Zika virus infection history and symptoms

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Editor-In-Chief: C. Michael Gibson, M.S., M.D. [1]; Associate Editor(s)-in-Chief: Yazan Daaboul, M.D., Nate Michalak, B.A., Serge Korjian M.D., Yamuna Kondapally, M.B.B.S[2]


The most common symptoms of Zika virus infection include fever and maculopapular rash. Additional symptoms include arthralgia, conjunctivitis, myalgia, headache, retro-orbital pain, and vomiting. The diagnosis of Zika is based on person's recent travel history, symptoms, and test results.


Specific areas of focus when obtaining a history from the patient include any history of:

  • Prior residence in or travel to an areas with local ZIKV transmission.
  • Recent sexual exposure to a person who resided in or travelled to an areas with local ZIKV transmission (With or without diagnosis of ZIKV infection or suggestive symptoms).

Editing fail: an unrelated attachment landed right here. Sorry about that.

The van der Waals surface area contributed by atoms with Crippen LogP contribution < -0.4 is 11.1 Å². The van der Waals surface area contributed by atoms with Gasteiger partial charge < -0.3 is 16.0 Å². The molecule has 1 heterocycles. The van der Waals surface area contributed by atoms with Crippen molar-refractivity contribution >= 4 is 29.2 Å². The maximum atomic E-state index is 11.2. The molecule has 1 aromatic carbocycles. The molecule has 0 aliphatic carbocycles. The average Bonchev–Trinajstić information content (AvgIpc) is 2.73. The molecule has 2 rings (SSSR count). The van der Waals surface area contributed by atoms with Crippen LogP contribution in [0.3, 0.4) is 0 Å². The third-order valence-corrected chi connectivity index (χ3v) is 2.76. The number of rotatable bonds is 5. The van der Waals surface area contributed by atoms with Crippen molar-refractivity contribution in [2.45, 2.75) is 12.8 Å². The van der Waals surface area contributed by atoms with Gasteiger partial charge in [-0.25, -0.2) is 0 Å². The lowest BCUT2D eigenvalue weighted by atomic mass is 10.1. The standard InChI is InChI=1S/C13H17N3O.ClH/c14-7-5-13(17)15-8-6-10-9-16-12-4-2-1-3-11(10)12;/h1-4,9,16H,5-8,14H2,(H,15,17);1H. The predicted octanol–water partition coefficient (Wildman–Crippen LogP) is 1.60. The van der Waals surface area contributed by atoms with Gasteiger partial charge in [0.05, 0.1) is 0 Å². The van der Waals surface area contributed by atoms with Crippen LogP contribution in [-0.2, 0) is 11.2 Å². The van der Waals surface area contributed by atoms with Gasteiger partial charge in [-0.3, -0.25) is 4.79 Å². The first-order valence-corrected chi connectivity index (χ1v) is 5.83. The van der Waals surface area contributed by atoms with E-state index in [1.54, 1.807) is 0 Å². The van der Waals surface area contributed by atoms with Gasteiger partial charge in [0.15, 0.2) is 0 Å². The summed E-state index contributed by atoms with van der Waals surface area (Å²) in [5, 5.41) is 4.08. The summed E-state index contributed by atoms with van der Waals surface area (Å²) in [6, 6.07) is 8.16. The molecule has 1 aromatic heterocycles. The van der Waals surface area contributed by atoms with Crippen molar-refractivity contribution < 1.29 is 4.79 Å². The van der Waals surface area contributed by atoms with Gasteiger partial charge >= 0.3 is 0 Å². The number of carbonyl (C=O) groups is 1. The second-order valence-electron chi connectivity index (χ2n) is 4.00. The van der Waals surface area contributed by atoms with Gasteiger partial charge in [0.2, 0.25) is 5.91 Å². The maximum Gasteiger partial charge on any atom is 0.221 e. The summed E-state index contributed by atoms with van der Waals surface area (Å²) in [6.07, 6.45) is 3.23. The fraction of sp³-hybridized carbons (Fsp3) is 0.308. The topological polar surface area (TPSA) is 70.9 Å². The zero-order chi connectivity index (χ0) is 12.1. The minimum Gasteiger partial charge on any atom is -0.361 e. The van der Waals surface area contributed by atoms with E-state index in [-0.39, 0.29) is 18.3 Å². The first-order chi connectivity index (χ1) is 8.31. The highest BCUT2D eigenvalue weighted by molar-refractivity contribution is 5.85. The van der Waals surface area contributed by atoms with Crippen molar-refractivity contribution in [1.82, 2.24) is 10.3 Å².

• History of recent blood transfusion.
  • History of recent laboratory exposure of ZIKV (injuries from sharps, etc).


Source: https://www.cdc.gov/
  • The symptoms of Zika virus infection are similar to those of other arboviral infections such as dengue fever and chikungunya.
  • Many patients infected with Zika won't have symptoms or will only have mild symptoms. For this reason, many people (approximately 80%) might not realize they have been infected.
  • The pre-symptomatic period varies from 3-12 days, during which viremia may occur.
  • Symptoms of Zika virus infection include the following:[1][2][3]

Common Symptoms

Less Common Symptoms


  1. Zika Virus. For Health Care Providers: Clinical Evaluation & Disease. Centers for Disease Control and Prevention (2015). http://www.cdc.gov/zika/hc-providers/clinicalevaluation.html Accessed on December 11, 2015
  2. Hayes EB (2009). "Zika virus outside Africa". Emerg Infect Dis. 15 (9): 1347–50. doi:10.3201/eid1509.090442. PMC 2819875. PMID 19788800.
  3. Duffy MR, Chen TH, Hancock WT, Powers AM, Kool JL, Lanciotti RS; et al. (2009). "Zika virus outbreak on Yap Island, Federated States of Micronesia". N Engl J Med. 360 (24): 2536–43. doi:10.1056/NEJMoa0805715. PMID 19516034.